Tuesday, 26 July 2011

Tip #76: The DVD Master

By Dan Parkes (Director/editor)

Once your film is "locked" or at least almost finished you will no doubt be looking at providing it in some form -for the premiere, for preview, or possibly for sale. And this will most likely be either as a DVD or a Blu-ray disc.

The first cuts of Ambleton Delight were mastered onto DVD using Adobe Encore. Here is our workflow and tips along the way:

1. Menu
Always have a menu -even if it is just one page- rather than simply having the film 'autostart'. The reason is that many people insert a disc before setting up channels and volume and once they have everything sorted they may have missed the first five minutes of your film! A menu is also necessary if there are chapters, audio options and bonus features. It is also a way of branding your film -it is good to use images from the film poster or production stills, rather than the default template menus. You can create menus in Photoshop and import into Encore.

2. Chapters
DVD chapters are a great idea for those who may want to jump to a certain scene in the film and provides overall accessibility. Divide the film up into as many chapters as necessary by adding markers (or these can be imported from an NLE) and create a menu option that allows the selection of the chapters. You may have to come up with some names for the chapters -and don't forget to add the opening credits and closing credits as chapters too.

3. MPEG Transcoding
DVD authoring software can automatically calculate the quality of the transcoding of your film into the MPEG format required for DVDs or Blu-ray (which can also use H.264) so that it all fits on the disc (4.3GB for DVDs or 25GB for Blu-Ray). However it can be an advantage to set this manually, as you may want for example the main feature to be at a higher quality setting than the bonus features. It can also be beneficial to create the MPEG video required for the DVD outside of the DVD authoring software so you have better control over the compression quality.

4. Bonus features
Especially if you intend on selling the DVD yourself bonus features add value to your product. These could be interviews, a making of, auditions, deleted scenes, outtakes and the trailer for the film. However be careful to ensure you have rights and clearance to use it.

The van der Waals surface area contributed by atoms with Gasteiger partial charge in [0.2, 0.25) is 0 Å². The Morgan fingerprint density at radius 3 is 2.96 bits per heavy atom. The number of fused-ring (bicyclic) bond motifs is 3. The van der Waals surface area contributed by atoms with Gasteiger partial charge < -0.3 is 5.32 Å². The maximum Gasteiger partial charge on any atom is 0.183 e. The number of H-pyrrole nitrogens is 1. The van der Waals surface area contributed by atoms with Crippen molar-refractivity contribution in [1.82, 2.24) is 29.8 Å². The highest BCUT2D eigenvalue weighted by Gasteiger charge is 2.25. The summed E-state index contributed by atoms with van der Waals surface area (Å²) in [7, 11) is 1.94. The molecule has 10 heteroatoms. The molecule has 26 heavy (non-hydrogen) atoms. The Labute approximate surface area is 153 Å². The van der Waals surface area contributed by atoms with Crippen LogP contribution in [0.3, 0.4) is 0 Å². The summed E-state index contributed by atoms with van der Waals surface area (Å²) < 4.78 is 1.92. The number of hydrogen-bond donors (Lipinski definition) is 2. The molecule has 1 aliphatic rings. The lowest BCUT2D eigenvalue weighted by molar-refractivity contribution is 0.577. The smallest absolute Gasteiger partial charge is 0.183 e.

5. Copyright, disclaimers and studio logo
Don't forget to add a copyright warning and any disclaimers over opinions made in commentaries and interviews. Also if you have a studio logo add that so that it plays before the main feature.

4. Preview
Always check the DVD as much as possible making sure all the links work and the button routing is logical and easy to use. In Adobe Encore you can check this via a preview function that imitates a DVD player.

5. Image burn and verification
Rather than burning straight to DVD I recommend burning an image file (.img or .iso) of the disc first. Then you can use free software such as IMGburn (http://www.imgburn.com/) to both burn and verify (check) the disc. The reason for this is that when you need to burn extra copies you simply open IMGburn and burn the image file again, rather than opening your authoring software or having to insert the disc and make a copy. The verification function ensures you are getting the exact same copy that has been checked for 100% accuracy. You can also check the DVD works correctly by simply dragging the IMG file in to VLC player (http://www.videolan.org/vlc/).

6. Test. test, test!
Test your DVD on lots of different players and TVs, as you may find compatibility issues. Take special note of how some TVs may crop the menu and video -make sure all text etc is within safety margins!

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